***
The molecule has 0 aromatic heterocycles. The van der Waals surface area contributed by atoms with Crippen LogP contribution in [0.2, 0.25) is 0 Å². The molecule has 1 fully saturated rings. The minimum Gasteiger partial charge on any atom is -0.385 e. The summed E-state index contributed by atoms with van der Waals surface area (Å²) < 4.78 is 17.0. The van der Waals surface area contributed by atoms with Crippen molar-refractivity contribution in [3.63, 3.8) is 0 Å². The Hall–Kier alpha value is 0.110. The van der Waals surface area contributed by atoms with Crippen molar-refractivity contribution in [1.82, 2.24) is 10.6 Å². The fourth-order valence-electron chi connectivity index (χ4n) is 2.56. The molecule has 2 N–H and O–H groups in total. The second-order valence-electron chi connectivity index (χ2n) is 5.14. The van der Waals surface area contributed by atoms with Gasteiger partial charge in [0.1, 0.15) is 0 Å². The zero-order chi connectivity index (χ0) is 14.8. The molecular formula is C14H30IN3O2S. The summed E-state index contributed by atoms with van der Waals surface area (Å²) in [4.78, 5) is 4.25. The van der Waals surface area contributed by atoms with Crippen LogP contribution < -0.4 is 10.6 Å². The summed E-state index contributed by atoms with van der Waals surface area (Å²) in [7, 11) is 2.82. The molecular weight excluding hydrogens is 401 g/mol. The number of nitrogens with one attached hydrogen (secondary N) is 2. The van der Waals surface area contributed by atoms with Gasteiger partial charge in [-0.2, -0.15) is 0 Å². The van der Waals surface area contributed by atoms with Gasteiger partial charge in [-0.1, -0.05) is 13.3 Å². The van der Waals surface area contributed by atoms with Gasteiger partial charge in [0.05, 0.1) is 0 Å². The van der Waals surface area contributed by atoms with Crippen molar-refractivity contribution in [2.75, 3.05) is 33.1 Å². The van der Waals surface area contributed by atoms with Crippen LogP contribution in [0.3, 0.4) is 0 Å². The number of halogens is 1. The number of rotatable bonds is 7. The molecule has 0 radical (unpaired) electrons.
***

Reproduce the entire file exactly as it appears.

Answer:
The molecule has 0 aromatic heterocycles. The van der Waals surface area contributed by atoms with Crippen LogP contribution in [0.2, 0.25) is 0 Å². The molecule has 1 fully saturated rings. The minimum Gasteiger partial charge on any atom is -0.385 e. The summed E-state index contributed by atoms with van der Waals surface area (Å²) < 4.78 is 17.0. The van der Waals surface area contributed by atoms with Crippen molar-refractivity contribution in [3.63, 3.8) is 0 Å². The Hall–Kier alpha value is 0.110. The van der Waals surface area contributed by atoms with Crippen molar-refractivity contribution in [1.82, 2.24) is 10.6 Å². The fourth-order valence-electron chi connectivity index (χ4n) is 2.56. The molecule has 2 N–H and O–H groups in total. The second-order valence-electron chi connectivity index (χ2n) is 5.14. The van der Waals surface area contributed by atoms with Gasteiger partial charge in [0.1, 0.15) is 0 Å². The zero-order chi connectivity index (χ0) is 14.8. The molecular formula is C14H30IN3O2S. The summed E-state index contributed by atoms with van der Waals surface area (Å²) in [4.78, 5) is 4.25. The van der Waals surface area contributed by atoms with Crippen LogP contribution < -0.4 is 10.6 Å². The summed E-state index contributed by atoms with van der Waals surface area (Å²) in [7, 11) is 2.82. The molecular weight excluding hydrogens is 401 g/mol. The number of nitrogens with one attached hydrogen (secondary N) is 2. The van der Waals surface area contributed by atoms with Gasteiger partial charge in [-0.2, -0.15) is 0 Å². The van der Waals surface area contributed by atoms with Gasteiger partial charge in [-0.1, -0.05) is 13.3 Å². The van der Waals surface area contributed by atoms with Gasteiger partial charge in [0.05, 0.1) is 0 Å². The van der Waals surface area contributed by atoms with Crippen molar-refractivity contribution in [2.75, 3.05) is 33.1 Å². The van der Waals surface area contributed by atoms with Crippen LogP contribution in [0.3, 0.4) is 0 Å². The number of halogens is 1. The number of rotatable bonds is 7. The molecule has 0 radical (unpaired) electrons.